Canadian Eskimo Dog
Table of contents
Qimmiq, Canadian Husky, Canadian Inuit Dog, Exquimaux Husky, Kingmik
Males 58-70 cm
Females 50-60 cm
Males 30-40 kg
Females 18-30 kg
White, black, black and white, gray, livery, red
Breeds outside the FCI classification
Sled dogs, hunting dogs
Features of the breed
History of Origin
There is no consensus on the origin of the Eskimo Husky. The first representatives were seen more than 12,000 years ago. Some scientists consider Alaska to be the homeland; some consider Eastern Siberia, others consider Greenland to be the homeland. One thing is known: Canadian Eskimo Dogs come from the Far North. The homeland left an imprint on the breed representatives: a large reserve of vitality and endurance, which helps them stay active in extreme situations. Throughout history, Canadian Eskimo Dogs have worked hard and endured hardships. This way of life has shaped their appearance: a stern look with a strong-willed character. The breed has been little studied and is currently in danger of extinction.
The naked eye can see the wolf’s habits in the behavior of limits. Although the breed belongs to the Spitz. Representatives hardly bark but emit a long howl, reminiscent of the wolf. In Greenland and Alaska, the animals were used as sled dogs, hunting bears, and other wildlife. Today the Eskimo Husky has no equal in terms of transportation. They can handle all kinds of cargo and long distances.
The modern popularization of the Kimmits occurred in the late 1980s. Breeders were so thoroughly engaged in the restoration of the breed that the Canadian Kennel Club officially recognized Eskimo Huskies. The first representatives were registered in 1986. Ten years later, the Canadian Eskimo Dog was added to the “Northern Breeds” group by the United Kennel Club.
Appearance: height, weight, fur, color
The appearance of Canadian Eskimo Dogs corresponds to the Spitz type. At the same time, there is a resemblance to wolves. And not only in appearance but also in character. They are endowed with a compact, large build and developed musculature. The tail of the breed is raised and planted high. The wool is of northern origin, with a long scaly coat and dense undercoat. Its two-layered structure helps the animal easily withstand sub-zero temperatures.
Eskimo Huskies have a large head with a wedge-shaped muzzle. The bite is scissor-shaped. The eyes are brown. Their long legs and muscular body allow the dogs to carry large loads for long distances. Forty kilometers in the cold is just a warm-up for representatives of the breed.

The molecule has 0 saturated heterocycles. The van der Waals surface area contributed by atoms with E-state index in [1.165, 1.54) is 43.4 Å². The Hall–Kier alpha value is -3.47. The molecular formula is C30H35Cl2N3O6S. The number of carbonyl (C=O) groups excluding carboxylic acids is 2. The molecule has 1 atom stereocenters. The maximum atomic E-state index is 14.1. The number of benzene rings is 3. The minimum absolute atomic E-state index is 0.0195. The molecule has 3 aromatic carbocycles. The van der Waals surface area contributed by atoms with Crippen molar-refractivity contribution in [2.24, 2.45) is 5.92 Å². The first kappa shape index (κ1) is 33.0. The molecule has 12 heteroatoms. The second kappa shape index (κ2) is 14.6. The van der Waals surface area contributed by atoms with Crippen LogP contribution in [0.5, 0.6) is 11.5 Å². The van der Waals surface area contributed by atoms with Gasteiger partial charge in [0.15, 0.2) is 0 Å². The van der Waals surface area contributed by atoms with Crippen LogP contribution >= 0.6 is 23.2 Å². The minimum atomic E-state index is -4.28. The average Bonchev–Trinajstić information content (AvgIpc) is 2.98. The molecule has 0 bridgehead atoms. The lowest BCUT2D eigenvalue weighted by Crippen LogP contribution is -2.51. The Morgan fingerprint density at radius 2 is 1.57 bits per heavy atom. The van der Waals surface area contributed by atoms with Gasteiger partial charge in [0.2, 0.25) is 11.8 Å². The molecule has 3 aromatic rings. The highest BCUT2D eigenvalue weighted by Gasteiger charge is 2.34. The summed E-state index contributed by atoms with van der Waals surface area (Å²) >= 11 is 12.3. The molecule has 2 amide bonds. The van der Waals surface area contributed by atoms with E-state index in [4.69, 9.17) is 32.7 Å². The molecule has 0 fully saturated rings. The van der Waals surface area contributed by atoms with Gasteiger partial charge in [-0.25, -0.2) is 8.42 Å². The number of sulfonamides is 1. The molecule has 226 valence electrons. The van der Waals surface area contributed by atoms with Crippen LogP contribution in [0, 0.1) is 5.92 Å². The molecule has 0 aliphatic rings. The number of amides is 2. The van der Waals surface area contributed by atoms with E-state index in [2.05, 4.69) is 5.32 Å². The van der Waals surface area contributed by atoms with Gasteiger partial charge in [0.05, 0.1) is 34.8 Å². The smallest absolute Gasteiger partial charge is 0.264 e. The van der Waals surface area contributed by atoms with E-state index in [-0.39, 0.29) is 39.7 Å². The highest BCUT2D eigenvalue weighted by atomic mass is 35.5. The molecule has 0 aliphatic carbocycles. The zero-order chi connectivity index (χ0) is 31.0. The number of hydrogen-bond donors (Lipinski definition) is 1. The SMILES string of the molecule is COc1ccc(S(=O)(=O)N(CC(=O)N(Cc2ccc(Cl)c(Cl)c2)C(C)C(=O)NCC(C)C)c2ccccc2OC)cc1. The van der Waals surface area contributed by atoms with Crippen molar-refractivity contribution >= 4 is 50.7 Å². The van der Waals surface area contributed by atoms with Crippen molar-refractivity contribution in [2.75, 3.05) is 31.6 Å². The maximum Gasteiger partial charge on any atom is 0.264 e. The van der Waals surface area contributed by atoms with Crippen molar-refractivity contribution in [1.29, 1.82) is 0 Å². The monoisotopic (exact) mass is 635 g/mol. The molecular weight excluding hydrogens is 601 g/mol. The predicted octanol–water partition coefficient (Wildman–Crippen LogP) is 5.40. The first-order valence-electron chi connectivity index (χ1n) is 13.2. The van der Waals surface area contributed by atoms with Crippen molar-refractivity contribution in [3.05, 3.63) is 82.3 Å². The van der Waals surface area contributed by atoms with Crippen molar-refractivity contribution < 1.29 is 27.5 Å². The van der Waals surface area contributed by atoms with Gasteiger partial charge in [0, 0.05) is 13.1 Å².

The modern Canadian Eskimo Dog has retained the instincts of a wild animal. Perseverance, endurance, and the spirit of freedom are the working qualities of the husky. In difficult weather conditions, dogs have more than once helped the man. They became “transports” and carried heavy loads. There is no equal to them in terms of riding and endurance.
When an Eskimo Husky comes into the house, it becomes a cozy pet. She gets along well with children and is ready to play all day long. She is devoted to her family. But strangers find it difficult to establish contact with her. The dog is suitable for private and country houses. It gets along better not in the house itself but a spacious enclosure. Animals are not intended for apartments.
The Eskimo Husky does not require any special care. The only thing is that dogs are characterized by heavy shedding. Regularly comb out the hair with a furminator and check the body’s cleanliness, especially during active shedding – once or three times a day in spring and fall. Frequent baths are not necessary. The animal’s coat is impregnated with natural fatty grease. Frequent baths can wash it away.
The sedentary lifestyle is bad for the health of Canadian Eskimo Dogs. They are used to active physical activity. Not only running and harnessing is good, but also skipulling and skijoring. Skimpooling is a winter sport where dogs pull a sled connected to a skier. Skijoring involves a sledding sport where the skier goes the distance with a dog or group of dogs. With proper training, Eskimo Huskies are capable of following any command. All it takes is a couple of training sessions to notice the results.
Due to the breed’s centuries-old history, representatives are distinguished by strong health and calmly endure the cold. Thanks to their genes, dogs have a strong immune system. With proper care, Eskimo Huskies can live up to 20 years. Diseases include:
- joint dysplasia;
Among the natural diet, Canadian Eskimo Dogs love boiled beef and raw boneless saltwater fish. Porridge, cottage cheese, nuts, and dried fruits are also suitable. Vegetables should be given to the pet in shredded pieces and together with other food. Often dogs refuse to eat just vegetables. Do not feed sweet, spicy, or salty foods.
Since dogs are not used to high temperatures, it is worth providing plenty of water during hot periods. Also, limit the consumption of dry food. It is bad for the kidneys and liver. Start small puppies with five meals a day and gradually reduce them to two meals a day as they get older.